W.C. Tinus

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  • Circa 1937: Radio Development Department.
  • 1962: Vice President of Bell Telephone Laboratories.
  • "There's abundant contemporaneous literature, including schematics, of the 13C transmitter. The best is probably a sales bulletin published at the time by Western Electric called "A Three-Frequency Radio Transmitter for Airplanes" by W.C. Tinus, Radio Development Department."[1]

1962 letter about Earhart's radio equipment

From Amelia My Courageous Sister by Carol Osborne (p. 278)
Note: "500 kc" in the text of the letter is "500 kHz" in contemporary terms.

I was the radio engineer who was responsible for the design and installation of her radio communications equipment [at the Newark Airport, New Jersey in February, 1937] and since there is apparently still some doubt as to what her equipment consisted of, perhaps I can clear up one or two points ...

I had been a radio operator aboard ship in my younger days and knew the importance of being able to communicate at 500 kc over the oceans. I persuaded Miss Earhart and Mr. Putnam on this point and modified a standard three-channel Western Electric equipment of the type then being used by the airlines to provide one channel at 500 kc and the other two at around 3000 and 6000 kc ...

A simple modification also enabled transmission to be made on CW or MCW, as well as voice, and a telegraph key was provided which could be plugged in, in addition to a microphone for voice communication. It was my thought that many ships throughout the world had 500 kc radio compasses and could probably better obtain bearings if the key were held down for an extended period while radiating modulated CW (MCW).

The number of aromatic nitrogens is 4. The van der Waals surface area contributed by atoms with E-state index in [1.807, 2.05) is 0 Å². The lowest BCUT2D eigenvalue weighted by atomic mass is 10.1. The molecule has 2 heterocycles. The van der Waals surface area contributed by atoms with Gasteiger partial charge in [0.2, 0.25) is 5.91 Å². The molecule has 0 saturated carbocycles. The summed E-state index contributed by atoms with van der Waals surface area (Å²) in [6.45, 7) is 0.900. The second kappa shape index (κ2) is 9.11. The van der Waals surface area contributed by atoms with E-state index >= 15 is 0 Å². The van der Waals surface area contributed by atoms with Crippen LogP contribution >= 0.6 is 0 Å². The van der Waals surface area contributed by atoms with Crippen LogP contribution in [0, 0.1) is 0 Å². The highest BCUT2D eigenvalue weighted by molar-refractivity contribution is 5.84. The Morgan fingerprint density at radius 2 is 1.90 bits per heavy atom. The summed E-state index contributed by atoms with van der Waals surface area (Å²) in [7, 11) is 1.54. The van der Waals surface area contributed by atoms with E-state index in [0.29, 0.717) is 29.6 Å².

I was less successful in persuading Miss Earhart of the importance of having a qualified radio operator in her crew. I had only a short period one afternoon at Newark Airport to show her and captain Manning (of the United States Lines Sea Rescue fame) how to operate the equipment.

... I did not see her equipment during the period between the first and second starts, but had no reason at the time to believe it had been changed.

Several months after her disappearance we received a small package from Pan American Airways at Miami containing her telegraph key, cord and plug, which she had left in their hangar there. Without these items she could have communicated on 500 kc by voice and could have sent out a suitable signal for direction finding by simply holding the microphone button down for a time. The remainder of her equipment peculiar to the low frequency 500 kc channel probably weighted five or ten pounds, but apparently she did not leave it in Miami or it, too, would have been returned to us.

He ended:

... She was equipped for 500 kc communication originally and she did leave one item, her telegraph key, behind when she departed from Miami.


  1. Ric Gillespie, 21 June 2000 Forum.